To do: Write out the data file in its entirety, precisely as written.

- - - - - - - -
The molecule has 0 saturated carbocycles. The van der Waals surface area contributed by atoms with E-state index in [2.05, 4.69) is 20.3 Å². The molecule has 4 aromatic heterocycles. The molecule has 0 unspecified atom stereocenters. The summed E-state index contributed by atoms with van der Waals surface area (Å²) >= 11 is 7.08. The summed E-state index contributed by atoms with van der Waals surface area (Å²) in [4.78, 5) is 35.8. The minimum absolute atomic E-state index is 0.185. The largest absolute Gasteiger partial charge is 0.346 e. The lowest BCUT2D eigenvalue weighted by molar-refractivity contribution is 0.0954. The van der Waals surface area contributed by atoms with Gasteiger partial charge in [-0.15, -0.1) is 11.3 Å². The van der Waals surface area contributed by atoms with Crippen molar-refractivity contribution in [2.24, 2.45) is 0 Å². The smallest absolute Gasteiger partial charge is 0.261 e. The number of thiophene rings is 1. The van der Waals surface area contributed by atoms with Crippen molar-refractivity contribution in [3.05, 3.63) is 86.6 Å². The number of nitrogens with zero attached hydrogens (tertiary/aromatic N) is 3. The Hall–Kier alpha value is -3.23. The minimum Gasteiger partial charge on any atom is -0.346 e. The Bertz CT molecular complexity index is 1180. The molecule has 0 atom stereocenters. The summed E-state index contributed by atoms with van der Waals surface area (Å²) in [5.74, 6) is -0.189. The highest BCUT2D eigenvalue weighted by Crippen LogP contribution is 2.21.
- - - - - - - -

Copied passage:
The molecule has 0 saturated carbocycles. The van der Waals surface area contributed by atoms with E-state index in [2.05, 4.69) is 20.3 Å². The molecule has 4 aromatic heterocycles. The molecule has 0 unspecified atom stereocenters. The summed E-state index contributed by atoms with van der Waals surface area (Å²) >= 11 is 7.08. The summed E-state index contributed by atoms with van der Waals surface area (Å²) in [4.78, 5) is 35.8. The minimum absolute atomic E-state index is 0.185. The largest absolute Gasteiger partial charge is 0.346 e. The lowest BCUT2D eigenvalue weighted by molar-refractivity contribution is 0.0954. The van der Waals surface area contributed by atoms with Gasteiger partial charge in [-0.15, -0.1) is 11.3 Å². The van der Waals surface area contributed by atoms with Crippen molar-refractivity contribution in [2.24, 2.45) is 0 Å². The smallest absolute Gasteiger partial charge is 0.261 e. The number of thiophene rings is 1. The van der Waals surface area contributed by atoms with Crippen molar-refractivity contribution in [3.05, 3.63) is 86.6 Å². The number of nitrogens with zero attached hydrogens (tertiary/aromatic N) is 3. The Hall–Kier alpha value is -3.23. The minimum Gasteiger partial charge on any atom is -0.346 e. The Bertz CT molecular complexity index is 1180. The molecule has 0 atom stereocenters. The summed E-state index contributed by atoms with van der Waals surface area (Å²) in [5.74, 6) is -0.189. The highest BCUT2D eigenvalue weighted by Crippen LogP contribution is 2.21.